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The Dynamics of Immigrant Welfare and Labor Market Behavior

  • Hansen, Jörgen

    ()

    (Concordia University)

  • Lofstrom, Magnus

    ()

    (Public Policy Institute of California)

This paper analyzes transitions into and out of 3 different labor market states, social assistance, unemployment and employment. We estimate a dynamic multinomial logit model, controlling for endogenous initial condition and unobserved heterogeneity, using a large representative Swedish panel data set, LINDA, for the years 1990 to 1996. The unadjusted data indicates that immigrants are more likely to receive both social assistance and unemployment compensation than natives. Immigrants are less likely to remain employed in consecutive years than natives and are more likely to stay on welfare and to receive unemployment insurance in a year, given participation in the previous year. The empirical results suggest that refugee immigrants display a greater degree of "structural" state dependence than natives. Further, immigrants from non-refugee countries display a similar degree of "structural" state dependence as natives. The high welfare participation rates among refugee immigrants seem to be due to the existence of a "welfare trap", while participation among natives and non-refugee immigrants is largely due to permanent unobserved characteristics. These results suggest that welfare reforms will have differential effects on refugee immigrants and natives.

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Paper provided by Institute for the Study of Labor (IZA) in its series IZA Discussion Papers with number 360.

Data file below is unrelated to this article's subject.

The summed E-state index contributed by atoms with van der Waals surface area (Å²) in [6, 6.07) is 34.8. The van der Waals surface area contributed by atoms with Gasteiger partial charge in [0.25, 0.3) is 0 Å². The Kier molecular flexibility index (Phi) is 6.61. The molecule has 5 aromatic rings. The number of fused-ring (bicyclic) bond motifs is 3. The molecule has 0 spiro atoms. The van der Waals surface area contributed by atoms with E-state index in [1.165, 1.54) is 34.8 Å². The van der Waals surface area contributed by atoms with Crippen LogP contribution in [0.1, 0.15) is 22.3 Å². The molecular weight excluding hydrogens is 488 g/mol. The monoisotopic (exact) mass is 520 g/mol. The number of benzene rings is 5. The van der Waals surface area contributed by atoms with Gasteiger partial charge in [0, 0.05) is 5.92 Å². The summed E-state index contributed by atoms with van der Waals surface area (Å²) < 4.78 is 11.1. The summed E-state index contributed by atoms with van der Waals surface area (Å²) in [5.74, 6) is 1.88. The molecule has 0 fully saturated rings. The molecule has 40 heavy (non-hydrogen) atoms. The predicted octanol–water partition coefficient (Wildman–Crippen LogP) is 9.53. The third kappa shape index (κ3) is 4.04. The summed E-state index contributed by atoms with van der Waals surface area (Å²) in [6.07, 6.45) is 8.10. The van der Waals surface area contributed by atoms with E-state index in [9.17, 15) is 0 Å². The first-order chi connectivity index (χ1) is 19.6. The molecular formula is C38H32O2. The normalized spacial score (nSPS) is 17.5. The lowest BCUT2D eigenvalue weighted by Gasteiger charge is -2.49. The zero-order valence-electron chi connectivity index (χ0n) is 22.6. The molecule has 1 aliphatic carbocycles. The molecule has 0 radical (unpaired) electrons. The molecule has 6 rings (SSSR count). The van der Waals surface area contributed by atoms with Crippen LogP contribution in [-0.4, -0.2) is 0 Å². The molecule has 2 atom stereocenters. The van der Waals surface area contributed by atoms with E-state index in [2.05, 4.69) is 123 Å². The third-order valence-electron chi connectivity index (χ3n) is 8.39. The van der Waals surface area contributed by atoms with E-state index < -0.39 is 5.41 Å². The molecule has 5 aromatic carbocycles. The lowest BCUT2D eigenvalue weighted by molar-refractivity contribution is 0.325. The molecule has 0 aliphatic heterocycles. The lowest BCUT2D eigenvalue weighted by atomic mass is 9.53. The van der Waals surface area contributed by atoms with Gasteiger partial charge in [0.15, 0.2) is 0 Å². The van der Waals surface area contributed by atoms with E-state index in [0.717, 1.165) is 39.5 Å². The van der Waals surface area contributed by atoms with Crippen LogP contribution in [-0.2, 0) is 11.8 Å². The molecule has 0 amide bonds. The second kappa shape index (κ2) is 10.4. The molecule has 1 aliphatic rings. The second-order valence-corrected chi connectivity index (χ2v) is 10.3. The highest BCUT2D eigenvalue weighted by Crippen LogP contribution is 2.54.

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Length: 46 pages
Date of creation: Sep 2001
Date of revision:
Publication status: published in: Journal of Population Economics, 2009, 22 (4), 941 - 970
Handle: RePEc:iza:izadps:dp360
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  1. Bo E. Honoré & Ekaterini Kyriazidou, 2000. "Panel Data Discrete Choice Models with Lagged Dependent Variables," Econometrica, Econometric Society, vol. 68(4), pages 839-874, July.
  2. Edin, P.-A. & Fredriksson, P., 2000. "LINDA - Longitudinal INdividual DAta for Sweden," Papers 2000:19, Uppsala - Working Paper Series.
  3. Edin, P.-A. & Lalonde, R.J. & Aslund, O., 2000. "Emigration of Immigrants and Measures of Immigrant Assimilation: Evidence from Sweden," Papers 2000:13, Uppsala - Working Paper Series.
  4. Jörgen Hansen & Magnus Lofstrom, 2010. "Immigrant Assimilation and Welfare Participation: Do Immigrants Assimilate Into or Out-of Welfare," Working Papers id:2647, eSocialSciences.
  5. Robert M. Hutchens, 1981. "Entry and Exit Transitions in a Government Transfer Program: The Case of Aid to Families with Dependent Children," Journal of Human Resources, University of Wisconsin Press, vol. 16(2), pages 217-237.
  6. Arellano, M. & Honore, B., 2000. "Panel Data Models: Some Recent Developments," Papers 0016, Centro de Estudios Monetarios Y Financieros-.